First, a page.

News / Europe

Businessmen in Eastern Ukraine Want Curbs on Separatists

Eastern Ukrainian steel and coal magnate and Shakhtar Donetsk's soccer club owner Rinat Akhmetov, in Bucharest, Romania, Sunday, Jan. 8, 2012
Eastern Ukrainian steel and coal magnate and Shakhtar Donetsk's soccer club owner Rinat Akhmetov, in Bucharest, Romania, Sunday, Jan. 8, 2012
Businessmen in eastern Ukraine are pressuring separatist leaders to enter into talks with Kyiv and to control their gunmen who have taken over key buildings, several businessmen told VOA.
 
“We are trying to get them to understand that the strong-arm tactics on businesses and demands for money and the abductions of opponents has to stop,” said an owner of a large events business in Donetsk that relies on international business conferences and sporting fixtures.
 
The businessman asked for his name to be withheld from this article for safety reasons.
 
The troubled Donetsk region lies in a province with 4.3 million people and is home to some of Ukraine’s heaviest industries.
 
“The business community is worried and while we have a lot of commercial ties with Russia, we also have a lot of commerce with Europe: we don’t want to be forced to choose between them,” he said.
 
Businessmen say since Sunday’s referendum on self-rule – separatist’s claim 89 percent voted in favor – separatist gunmen have been demanding “tax” money from factories and large stores.
 
“It doesn’t seem to be systematic,” said the owner of a chain of clothes stores.  “But it is happening increasingly.”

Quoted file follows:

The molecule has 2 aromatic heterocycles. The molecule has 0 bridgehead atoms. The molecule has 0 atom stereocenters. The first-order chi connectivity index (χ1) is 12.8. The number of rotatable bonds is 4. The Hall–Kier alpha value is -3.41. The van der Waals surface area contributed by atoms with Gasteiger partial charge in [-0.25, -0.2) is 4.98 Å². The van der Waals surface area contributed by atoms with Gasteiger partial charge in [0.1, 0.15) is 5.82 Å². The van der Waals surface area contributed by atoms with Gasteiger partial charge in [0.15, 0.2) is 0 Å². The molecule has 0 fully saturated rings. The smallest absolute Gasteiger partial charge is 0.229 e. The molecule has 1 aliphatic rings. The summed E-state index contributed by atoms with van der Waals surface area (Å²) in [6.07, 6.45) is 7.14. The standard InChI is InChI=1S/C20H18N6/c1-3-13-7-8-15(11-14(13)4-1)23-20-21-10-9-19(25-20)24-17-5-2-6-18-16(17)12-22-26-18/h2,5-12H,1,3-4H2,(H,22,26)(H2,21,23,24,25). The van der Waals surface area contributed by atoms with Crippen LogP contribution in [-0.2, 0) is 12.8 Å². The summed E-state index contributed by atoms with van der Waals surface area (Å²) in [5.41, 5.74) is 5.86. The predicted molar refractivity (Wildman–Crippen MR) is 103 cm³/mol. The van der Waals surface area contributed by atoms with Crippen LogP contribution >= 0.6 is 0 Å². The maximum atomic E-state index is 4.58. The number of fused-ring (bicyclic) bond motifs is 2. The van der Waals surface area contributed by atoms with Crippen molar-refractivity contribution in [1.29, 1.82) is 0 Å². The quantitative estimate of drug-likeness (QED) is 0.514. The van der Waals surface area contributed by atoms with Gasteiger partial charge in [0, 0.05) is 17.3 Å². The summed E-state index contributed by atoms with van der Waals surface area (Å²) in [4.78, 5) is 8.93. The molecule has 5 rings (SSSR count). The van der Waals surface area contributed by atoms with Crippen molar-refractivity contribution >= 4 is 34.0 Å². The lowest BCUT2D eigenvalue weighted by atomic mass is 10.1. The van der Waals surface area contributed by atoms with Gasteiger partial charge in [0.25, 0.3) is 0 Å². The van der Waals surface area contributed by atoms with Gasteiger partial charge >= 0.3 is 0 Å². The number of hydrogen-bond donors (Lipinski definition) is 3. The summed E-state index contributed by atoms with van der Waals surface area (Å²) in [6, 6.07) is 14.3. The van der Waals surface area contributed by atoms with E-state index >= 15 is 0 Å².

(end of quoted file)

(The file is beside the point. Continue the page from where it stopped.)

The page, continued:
Separatist gunmen raided a yogurt and ice cream factory in the town of Horlivka, half-an-hour’s drive from the city of Donetsk recently and told the owner that he had to start paying them a regular weekly contribution.
 
“The factory employs a lot of workers and they told the gunmen to go away and not to return,” said an employee at the factory. 
 
Election is next target


Pro-Russian rebels appear to be honing in on election officials in a bid to disrupt the Ukraine’s presidential elections slated for May 25.
 
On Wednesday, the head of the local election commission in the town of Kramatorsk, a hundred kilometers north of Donetsk, was kidnapped.  He is at least the third election official abducted this month in Donetsk oblast.
 
The lawlessness across the region is hurting business, say aides to the Kiev-appointed regional governor Serhiy Taruta.
 
The towns in Donetsk oblast where the separatists hold sway are trapped in a twilight world, where stores function and businesses try to get on with trading but where government doesn’t really function.
 
Courts have stopped working in some towns and capricious leaders and unpredictable camouflaged gunmen, or club-wielding unemployed youths eager for status, arbitrarily enforce what passes for order in separatist flashpoints.
 
Ukraine’s richest oligarch takes a stand